Reducing Psychological Distress and Intimate Partner Violence Among Forced Migrants 

To improve psychological well-being and reduce intimate partner violence (IPV) among forced migrants in Ecuador and Panama, HIAS, an international humanitarian mental health and psychosocial support (MHPSS) implementing agency, in partnership with Columbia University and Johns Hopkins Bloomberg School of Public Health, adapted, implemented, and evaluated an integrated psychosocial intervention. Mental health and psychosocial problems affecting migrant women are inextricable from other multisectoral priorities such as safety, security, meeting basic needs, protection from violence, and discrimination and xenophobia. Thus, a multisectoral approach to MHPSS policy is critical for impact and sustainability.   

Feedback from the participants in the Entre Nosotros program in Ecuador

Feedback from the participants in the Entre Nosotros program in Panama

Problem: Panamá hosts refugees and migrants from the Northern Triangle (Guatemala, Honduras, El Salvador), Nicaragua, Colombia, and Venezuela, among other countries. Ecuador has long been a host country for displaced persons from Colombia and, more recently, Venezuela. Migrants in these contexts face mental health and psychosocial problems, protection risks, and disrupted social and community support systems. Gaps in the provision of psychosocial services, despite the high prevalence of psychosocial problems and threats to the safety and well-being of refugees and migrants, persist in both countries and have been exacerbated by the COVID-19 pandemic.

Question: This work adapted Nguvu, an integrated IPV and mental health intervention, from a focused, non-specialized psychological and protection intervention into a psychosocial intervention integrated into basic, evidence-based protection services for women in forcibly displaced communities. The intervention, Entre Nosotras, was designed to address salient psychosocial needs of migrant women in these communities, namely psychological distress, lack of social support and isolation, xenophobia and discrimination, and safety and protection concerns.

Design & Methods: Entre Nosotras is a five-session intervention implemented by HIAS in 11 communities in Ecuador and Panamá. It combined elements of psychoeducation, problem solving, stress management/coping, safety planning, and mobilizing social support and resources. Entre Nosotras was delivered by pairs of trained community members to groups of 6-10 women. The study evaluated the feasibility of delivering the standard and enhanced version of the intervention in the study communities using a cluster randomized comparative effectiveness feasibility trial. Each of the communities were randomly allocated to receive the standard or the enhanced version of Entre Nosotras. 225 women were enrolled and evaluated for their psychosocial wellbeing, psychological distress, social support, coping strategies, and functioning pre-intervention, post-intervention, and five weeks after the intervention had been completed using existing survey tools.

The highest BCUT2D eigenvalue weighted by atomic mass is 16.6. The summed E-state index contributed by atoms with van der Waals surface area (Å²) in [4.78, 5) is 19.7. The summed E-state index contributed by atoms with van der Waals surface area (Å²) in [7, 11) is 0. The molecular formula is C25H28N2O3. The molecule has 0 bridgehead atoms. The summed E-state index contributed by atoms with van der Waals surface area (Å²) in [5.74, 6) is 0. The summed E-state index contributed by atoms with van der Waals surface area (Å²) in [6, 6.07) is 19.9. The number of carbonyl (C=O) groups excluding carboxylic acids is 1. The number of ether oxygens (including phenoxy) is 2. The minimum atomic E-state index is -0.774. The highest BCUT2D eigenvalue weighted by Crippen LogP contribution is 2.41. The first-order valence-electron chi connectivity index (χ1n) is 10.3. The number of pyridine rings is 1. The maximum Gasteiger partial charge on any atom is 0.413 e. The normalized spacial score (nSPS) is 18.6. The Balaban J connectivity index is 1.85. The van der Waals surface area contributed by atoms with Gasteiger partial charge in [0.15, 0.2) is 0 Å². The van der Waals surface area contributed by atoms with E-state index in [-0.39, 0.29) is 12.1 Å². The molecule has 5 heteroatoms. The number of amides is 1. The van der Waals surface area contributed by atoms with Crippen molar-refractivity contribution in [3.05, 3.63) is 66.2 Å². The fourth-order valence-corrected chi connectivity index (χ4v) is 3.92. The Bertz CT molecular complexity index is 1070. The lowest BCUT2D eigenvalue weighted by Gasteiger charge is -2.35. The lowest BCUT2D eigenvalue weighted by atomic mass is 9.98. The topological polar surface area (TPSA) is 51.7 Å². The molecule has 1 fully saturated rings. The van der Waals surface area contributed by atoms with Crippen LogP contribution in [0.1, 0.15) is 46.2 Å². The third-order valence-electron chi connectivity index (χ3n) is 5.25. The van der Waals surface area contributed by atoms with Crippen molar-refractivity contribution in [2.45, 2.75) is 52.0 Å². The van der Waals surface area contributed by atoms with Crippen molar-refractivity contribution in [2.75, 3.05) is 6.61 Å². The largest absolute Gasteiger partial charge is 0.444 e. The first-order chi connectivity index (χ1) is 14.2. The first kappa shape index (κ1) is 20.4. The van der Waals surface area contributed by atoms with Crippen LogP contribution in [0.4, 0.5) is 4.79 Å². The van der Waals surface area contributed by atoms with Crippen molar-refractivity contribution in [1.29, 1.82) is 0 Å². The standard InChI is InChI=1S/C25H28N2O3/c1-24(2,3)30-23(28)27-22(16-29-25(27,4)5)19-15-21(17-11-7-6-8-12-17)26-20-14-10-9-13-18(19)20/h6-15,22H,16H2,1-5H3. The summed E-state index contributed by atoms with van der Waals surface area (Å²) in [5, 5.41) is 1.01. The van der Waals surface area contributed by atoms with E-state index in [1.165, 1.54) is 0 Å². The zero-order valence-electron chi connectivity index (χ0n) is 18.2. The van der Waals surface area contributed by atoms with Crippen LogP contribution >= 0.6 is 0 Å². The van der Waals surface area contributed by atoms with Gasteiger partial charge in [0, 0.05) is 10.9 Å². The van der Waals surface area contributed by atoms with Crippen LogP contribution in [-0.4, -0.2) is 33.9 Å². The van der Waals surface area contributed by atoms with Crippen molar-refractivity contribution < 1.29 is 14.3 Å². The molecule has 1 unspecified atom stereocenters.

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  • Psychological distress, depression, xenophobia and discrimination, and gender-based violence are important psychosocial problems facing migrant women in Ecuador and Panamá. 
  • It is feasible to integrate community-based participatory methodologies to design and deliver psychosocial interventions that align with the needs and preferences of populations in humanitarian settings 
  • Non-specialists can deliver a group psychosocial intervention to community members with high fidelity and competency. 
  • Mental health and psychosocial problems affecting migrant women are inextricable from other multisectoral priorities such as safety, security, meeting basic needs, protection from violence, and discrimination and xenophobia. Thus, a multisectoral approach to MHPSS policy is critical for impact and sustainability.

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Policy & Practice Achievements

HIAS implemented a cross-divisional Global Learning Group, comprised of program staff, strategy and measurement staff, and public affairs and advocacy staff, to work toward:
Evidence-Based Practice | Thought Leadership | Policy Influence | Research Capacity 

Resources 

Evaluating the feasibility of a group psychosocial intervention for migrant and host community women in Ecuador and Panamá: protocol for a multi-site feasibility cluster trial – Pilot and Feasibility Studies (2022)